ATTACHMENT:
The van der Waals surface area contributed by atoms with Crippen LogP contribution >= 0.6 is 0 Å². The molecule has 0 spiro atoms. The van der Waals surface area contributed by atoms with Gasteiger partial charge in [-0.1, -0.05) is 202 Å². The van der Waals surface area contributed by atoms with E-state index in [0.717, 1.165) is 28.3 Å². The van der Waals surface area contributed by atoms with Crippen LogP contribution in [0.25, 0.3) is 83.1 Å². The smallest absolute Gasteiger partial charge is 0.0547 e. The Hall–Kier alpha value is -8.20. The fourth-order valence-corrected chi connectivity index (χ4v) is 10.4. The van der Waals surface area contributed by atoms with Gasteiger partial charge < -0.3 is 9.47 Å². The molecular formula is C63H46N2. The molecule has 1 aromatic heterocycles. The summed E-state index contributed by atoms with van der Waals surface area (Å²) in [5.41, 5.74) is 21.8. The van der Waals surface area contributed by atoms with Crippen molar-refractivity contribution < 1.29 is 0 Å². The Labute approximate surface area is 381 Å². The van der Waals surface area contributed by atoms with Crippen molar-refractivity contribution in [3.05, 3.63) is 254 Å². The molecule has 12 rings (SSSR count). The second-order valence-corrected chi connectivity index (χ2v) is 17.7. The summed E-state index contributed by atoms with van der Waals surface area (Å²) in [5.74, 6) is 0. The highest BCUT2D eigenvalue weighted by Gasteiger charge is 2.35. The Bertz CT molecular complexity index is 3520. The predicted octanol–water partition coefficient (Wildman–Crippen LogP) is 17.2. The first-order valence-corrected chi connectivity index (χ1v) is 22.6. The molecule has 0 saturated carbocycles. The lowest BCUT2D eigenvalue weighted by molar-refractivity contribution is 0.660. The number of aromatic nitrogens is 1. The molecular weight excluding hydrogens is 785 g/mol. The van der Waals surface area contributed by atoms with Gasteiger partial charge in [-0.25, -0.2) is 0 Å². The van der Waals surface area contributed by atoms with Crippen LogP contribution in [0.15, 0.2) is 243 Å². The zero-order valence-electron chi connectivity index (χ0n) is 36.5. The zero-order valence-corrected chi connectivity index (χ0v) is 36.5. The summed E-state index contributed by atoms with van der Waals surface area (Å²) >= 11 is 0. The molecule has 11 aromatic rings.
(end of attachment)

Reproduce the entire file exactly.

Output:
The van der Waals surface area contributed by atoms with Crippen LogP contribution >= 0.6 is 0 Å². The molecule has 0 spiro atoms. The van der Waals surface area contributed by atoms with Gasteiger partial charge in [-0.1, -0.05) is 202 Å². The van der Waals surface area contributed by atoms with E-state index in [0.717, 1.165) is 28.3 Å². The van der Waals surface area contributed by atoms with Crippen LogP contribution in [0.25, 0.3) is 83.1 Å². The smallest absolute Gasteiger partial charge is 0.0547 e. The Hall–Kier alpha value is -8.20. The fourth-order valence-corrected chi connectivity index (χ4v) is 10.4. The van der Waals surface area contributed by atoms with Gasteiger partial charge < -0.3 is 9.47 Å². The molecular formula is C63H46N2. The molecule has 1 aromatic heterocycles. The summed E-state index contributed by atoms with van der Waals surface area (Å²) in [5.41, 5.74) is 21.8. The van der Waals surface area contributed by atoms with Crippen molar-refractivity contribution < 1.29 is 0 Å². The Labute approximate surface area is 381 Å². The van der Waals surface area contributed by atoms with Crippen molar-refractivity contribution in [3.05, 3.63) is 254 Å². The molecule has 12 rings (SSSR count). The second-order valence-corrected chi connectivity index (χ2v) is 17.7. The summed E-state index contributed by atoms with van der Waals surface area (Å²) in [5.74, 6) is 0. The highest BCUT2D eigenvalue weighted by Gasteiger charge is 2.35. The Bertz CT molecular complexity index is 3520. The predicted octanol–water partition coefficient (Wildman–Crippen LogP) is 17.2. The first-order valence-corrected chi connectivity index (χ1v) is 22.6. The molecule has 0 saturated carbocycles. The lowest BCUT2D eigenvalue weighted by molar-refractivity contribution is 0.660. The number of aromatic nitrogens is 1. The molecular weight excluding hydrogens is 785 g/mol. The van der Waals surface area contributed by atoms with Gasteiger partial charge in [-0.25, -0.2) is 0 Å². The van der Waals surface area contributed by atoms with Crippen LogP contribution in [0.15, 0.2) is 243 Å². The zero-order valence-electron chi connectivity index (χ0n) is 36.5. The zero-order valence-corrected chi connectivity index (χ0v) is 36.5. The summed E-state index contributed by atoms with van der Waals surface area (Å²) >= 11 is 0. The molecule has 11 aromatic rings.